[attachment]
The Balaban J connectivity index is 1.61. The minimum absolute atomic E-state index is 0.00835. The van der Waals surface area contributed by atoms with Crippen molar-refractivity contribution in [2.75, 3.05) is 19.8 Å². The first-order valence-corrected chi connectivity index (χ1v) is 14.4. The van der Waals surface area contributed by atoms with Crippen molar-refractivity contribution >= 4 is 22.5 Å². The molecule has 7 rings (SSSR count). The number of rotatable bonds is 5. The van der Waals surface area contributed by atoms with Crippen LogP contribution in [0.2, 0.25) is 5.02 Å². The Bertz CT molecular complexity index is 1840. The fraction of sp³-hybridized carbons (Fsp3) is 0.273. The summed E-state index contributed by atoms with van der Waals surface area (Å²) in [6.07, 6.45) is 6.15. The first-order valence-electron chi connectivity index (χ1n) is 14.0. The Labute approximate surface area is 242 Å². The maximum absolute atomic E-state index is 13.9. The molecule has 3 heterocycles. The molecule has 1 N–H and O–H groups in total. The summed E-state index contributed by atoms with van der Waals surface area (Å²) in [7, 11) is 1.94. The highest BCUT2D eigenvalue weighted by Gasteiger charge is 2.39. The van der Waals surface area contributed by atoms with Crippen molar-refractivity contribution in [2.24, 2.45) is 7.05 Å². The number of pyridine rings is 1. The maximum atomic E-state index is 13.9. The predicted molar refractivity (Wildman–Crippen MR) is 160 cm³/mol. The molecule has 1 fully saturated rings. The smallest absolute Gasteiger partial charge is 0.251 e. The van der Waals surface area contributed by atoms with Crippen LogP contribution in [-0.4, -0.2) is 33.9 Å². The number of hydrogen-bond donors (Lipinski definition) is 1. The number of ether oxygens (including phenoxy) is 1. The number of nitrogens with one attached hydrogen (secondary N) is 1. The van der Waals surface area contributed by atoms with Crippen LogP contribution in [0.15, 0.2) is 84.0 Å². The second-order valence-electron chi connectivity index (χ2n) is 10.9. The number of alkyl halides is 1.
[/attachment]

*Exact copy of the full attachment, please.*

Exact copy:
The Balaban J connectivity index is 1.61. The minimum absolute atomic E-state index is 0.00835. The van der Waals surface area contributed by atoms with Crippen molar-refractivity contribution in [2.75, 3.05) is 19.8 Å². The first-order valence-corrected chi connectivity index (χ1v) is 14.4. The van der Waals surface area contributed by atoms with Crippen molar-refractivity contribution >= 4 is 22.5 Å². The molecule has 7 rings (SSSR count). The number of rotatable bonds is 5. The van der Waals surface area contributed by atoms with Crippen LogP contribution in [0.2, 0.25) is 5.02 Å². The Bertz CT molecular complexity index is 1840. The fraction of sp³-hybridized carbons (Fsp3) is 0.273. The summed E-state index contributed by atoms with van der Waals surface area (Å²) in [6.07, 6.45) is 6.15. The first-order valence-electron chi connectivity index (χ1n) is 14.0. The Labute approximate surface area is 242 Å². The maximum absolute atomic E-state index is 13.9. The molecule has 3 heterocycles. The molecule has 1 N–H and O–H groups in total. The summed E-state index contributed by atoms with van der Waals surface area (Å²) in [7, 11) is 1.94. The highest BCUT2D eigenvalue weighted by Gasteiger charge is 2.39. The van der Waals surface area contributed by atoms with Crippen molar-refractivity contribution in [2.24, 2.45) is 7.05 Å². The number of pyridine rings is 1. The maximum atomic E-state index is 13.9. The predicted molar refractivity (Wildman–Crippen MR) is 160 cm³/mol. The molecule has 1 fully saturated rings. The smallest absolute Gasteiger partial charge is 0.251 e. The van der Waals surface area contributed by atoms with Crippen LogP contribution in [-0.4, -0.2) is 33.9 Å². The number of hydrogen-bond donors (Lipinski definition) is 1. The number of ether oxygens (including phenoxy) is 1. The number of nitrogens with one attached hydrogen (secondary N) is 1. The van der Waals surface area contributed by atoms with Crippen LogP contribution in [0.15, 0.2) is 84.0 Å². The second-order valence-electron chi connectivity index (χ2n) is 10.9. The number of alkyl halides is 1.